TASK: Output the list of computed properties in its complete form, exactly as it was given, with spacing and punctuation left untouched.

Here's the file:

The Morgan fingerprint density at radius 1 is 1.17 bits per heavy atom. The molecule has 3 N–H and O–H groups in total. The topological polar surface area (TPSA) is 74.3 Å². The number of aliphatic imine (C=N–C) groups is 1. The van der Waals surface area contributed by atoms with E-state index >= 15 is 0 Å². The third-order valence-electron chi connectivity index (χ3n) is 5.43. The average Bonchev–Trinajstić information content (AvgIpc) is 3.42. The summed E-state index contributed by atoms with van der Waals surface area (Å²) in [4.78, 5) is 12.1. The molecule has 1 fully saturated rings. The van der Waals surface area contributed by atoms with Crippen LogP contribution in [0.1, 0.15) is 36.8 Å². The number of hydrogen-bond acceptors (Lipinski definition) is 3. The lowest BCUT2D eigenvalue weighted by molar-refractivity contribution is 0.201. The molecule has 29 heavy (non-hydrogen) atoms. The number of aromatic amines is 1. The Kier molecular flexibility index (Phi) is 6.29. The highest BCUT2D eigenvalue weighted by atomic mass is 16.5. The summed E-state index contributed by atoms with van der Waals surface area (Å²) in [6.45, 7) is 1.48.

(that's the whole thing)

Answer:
The Morgan fingerprint density at radius 1 is 1.17 bits per heavy atom. The molecule has 3 N–H and O–H groups in total. The topological polar surface area (TPSA) is 74.3 Å². The number of aliphatic imine (C=N–C) groups is 1. The van der Waals surface area contributed by atoms with E-state index >= 15 is 0 Å². The third-order valence-electron chi connectivity index (χ3n) is 5.43. The average Bonchev–Trinajstić information content (AvgIpc) is 3.42. The summed E-state index contributed by atoms with van der Waals surface area (Å²) in [4.78, 5) is 12.1. The molecule has 1 fully saturated rings. The van der Waals surface area contributed by atoms with Crippen LogP contribution in [0.1, 0.15) is 36.8 Å². The number of hydrogen-bond acceptors (Lipinski definition) is 3. The lowest BCUT2D eigenvalue weighted by molar-refractivity contribution is 0.201. The molecule has 29 heavy (non-hydrogen) atoms. The number of aromatic amines is 1. The Kier molecular flexibility index (Phi) is 6.29. The highest BCUT2D eigenvalue weighted by atomic mass is 16.5. The summed E-state index contributed by atoms with van der Waals surface area (Å²) in [6.45, 7) is 1.48.